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Instrument Flying Handbook
Aerodynamic Factors
Types of Icing

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Instrument Flying
Handbook

Preface

Table of Contents

Chapter 1. Human Factors
Chapter 2. Aerodynamic Factors
Chapter 3. Flight Instruments
Chapter 4. Section I
Airplane Attitude Instrument
Flying
Using Analog Instrumentation
Chapter 4. Section II
Airplane Attitude Instrument
Flying
Using an Electronic Flight
Display

Chapter 5. Section I
Airplane Basic
Flight Maneuvers
Using Analog Instrumentation
Chapter 5. Section II
Airplane Basic
Flight Maneuvers
Using an Electronic Flight
Display

Chapter 6. Helicopter
Attitude Instrument Flying

Chapter 7. Navigation Systems
Chapter 8. The National
Airspace System

Chapter 9. The Air Traffic
Control System

Chapter 10. IFR Flight
Chapter 11. Emergency
Operations

Types of Icing

Structural Icing
Structural icing refers to the accumulation of ice on the
exterior of the aircraft, ice forms on aircraft structures and
surfaces when super cooled droplets impinge on them and
freeze. Small and/or narrow objects are the best collectors
of droplets and ice up most rapidly. This is why a small
Protuberance within sight of the pilot can he used as an "ice
evidence probe." It is generally one of the first parts of the
airplane on which an appreciable amount of ice forms. An
aircraft's tail plane is a better collector than its wings, because
the tail plane presents a thinner surface to the air stream,

Induction Icing
Ice in the induction system can reduce the amount of air
available for combustion. The most common example of
reciprocating engine induction icing is carburetor ice. Most
pilots are familiar with this phenomenon, which occurs when
moist air passes through a carburetor venturi and is cooled. As
a result of this process, ice may form on the venturi walls and
throttle plate; restricting airflow to the engine, This may occur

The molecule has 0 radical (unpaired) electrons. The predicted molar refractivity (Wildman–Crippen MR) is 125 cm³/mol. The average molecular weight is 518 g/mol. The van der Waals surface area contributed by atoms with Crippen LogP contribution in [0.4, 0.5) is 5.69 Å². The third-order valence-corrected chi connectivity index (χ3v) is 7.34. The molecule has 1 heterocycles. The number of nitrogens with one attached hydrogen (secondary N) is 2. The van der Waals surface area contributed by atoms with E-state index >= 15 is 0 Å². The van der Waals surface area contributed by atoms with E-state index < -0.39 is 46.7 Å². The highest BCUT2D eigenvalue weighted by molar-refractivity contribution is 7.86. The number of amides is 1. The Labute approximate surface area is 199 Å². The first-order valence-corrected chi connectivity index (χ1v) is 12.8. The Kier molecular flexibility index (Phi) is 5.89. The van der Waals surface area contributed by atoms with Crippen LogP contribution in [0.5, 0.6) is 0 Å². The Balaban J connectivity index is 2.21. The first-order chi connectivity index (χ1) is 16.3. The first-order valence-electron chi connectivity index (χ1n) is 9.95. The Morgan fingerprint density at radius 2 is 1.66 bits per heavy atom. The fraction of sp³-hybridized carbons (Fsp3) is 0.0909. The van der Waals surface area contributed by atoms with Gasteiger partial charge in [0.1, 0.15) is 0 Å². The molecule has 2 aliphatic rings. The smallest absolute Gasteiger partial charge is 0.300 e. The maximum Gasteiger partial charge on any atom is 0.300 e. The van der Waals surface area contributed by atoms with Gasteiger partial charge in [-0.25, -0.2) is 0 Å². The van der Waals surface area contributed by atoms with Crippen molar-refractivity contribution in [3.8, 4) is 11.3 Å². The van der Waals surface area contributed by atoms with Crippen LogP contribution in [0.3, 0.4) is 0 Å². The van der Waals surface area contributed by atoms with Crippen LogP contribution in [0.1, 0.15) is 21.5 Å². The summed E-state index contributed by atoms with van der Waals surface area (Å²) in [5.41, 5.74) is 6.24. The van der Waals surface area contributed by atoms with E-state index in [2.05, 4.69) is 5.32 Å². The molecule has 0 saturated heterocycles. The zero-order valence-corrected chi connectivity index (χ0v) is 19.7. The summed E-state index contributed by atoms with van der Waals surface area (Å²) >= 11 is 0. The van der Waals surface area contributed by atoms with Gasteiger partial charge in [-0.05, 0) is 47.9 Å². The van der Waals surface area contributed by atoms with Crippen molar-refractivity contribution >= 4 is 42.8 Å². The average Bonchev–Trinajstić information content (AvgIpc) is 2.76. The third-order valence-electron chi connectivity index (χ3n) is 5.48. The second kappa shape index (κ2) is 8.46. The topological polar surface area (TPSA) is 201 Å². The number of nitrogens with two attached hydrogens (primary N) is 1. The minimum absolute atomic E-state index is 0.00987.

at temperatures between 20° F (-7° C) and 70° F (21° C). The
problem is remedied by applying carburetor heat, which uses
the engine's own exhaust as a heat source to melt the ice or
prevent its formation, On the other hand, fuel-injected aircraft
engines usually are less vulnerable to icing but still can be
affected if the engine's air source becomes blocked with ice,
Manufacturers provide an alternate air source that may he
selected in case the normal system malfunctions,

In turbojet aircraft, air that is drawn into the engines creates
an area of reduced pressure at the inlet: which lowers the
temperature below that of the surrounding air. In marginal
icing conditions (i.e., conditions where icing is possible),
this reduction in temperature may be sufficient to cause ice
10 form on the engine inlet, disrupting the airflow into the
engine. Another hazard occurs when ice breaks off and is
ingested into a running engine, which can cause damage to
fan blades, engine compressor stall, or combos tot flameout,
When anti-icing systems are used, runback water also can
refreeze on unprotected surfaces of the inlet and, if excessive,
reduce airflow into the engine or distort the airflow pattern
in such a manner as to cause compressor or fan blades to
vibrate, possibly damaging the engine. Another problem
in turbine engines is the icing of engine probes used to set
power levels (for example, engine inlet temperature or engine
pressure ratio (EPR) probes), which can lead to erroneous
readings of engine instrumentation operational difficulties
or total power loss,

The type of ice that forms can be classified as clear, rime, or
mixed, based on the structure and appearance of the ice. The
type of ice that forms varies depending on the atmospheric
and flight conditions in which it forms. Significant structural
icing on an aircraft can cause serious aircraft control and
performance problems,

Clear Ice
A glossy, transparent ice formed by the relatively slow
freezing of super cooled water is reflected to as clear ice.
[Figure 2-16] The terms "clear" and "glaze" have been used
for essentially the same type of ice accretion. This type of
ice is denser, harder, and sometimes more transparent than
rime ice. With larger accretions, clear ice may form "horns."
[Figure 2-17) Temperatures close to the freezing point, large
amounts of liquid water, high aircraft velocities, and large
droplets are conducive to the formation of clear ice.

Clear Ice.
Figure 2-16. Clear Ice.

Clear ice buildup.
Figure 2-17 Clear Ice Buildup.

 

 

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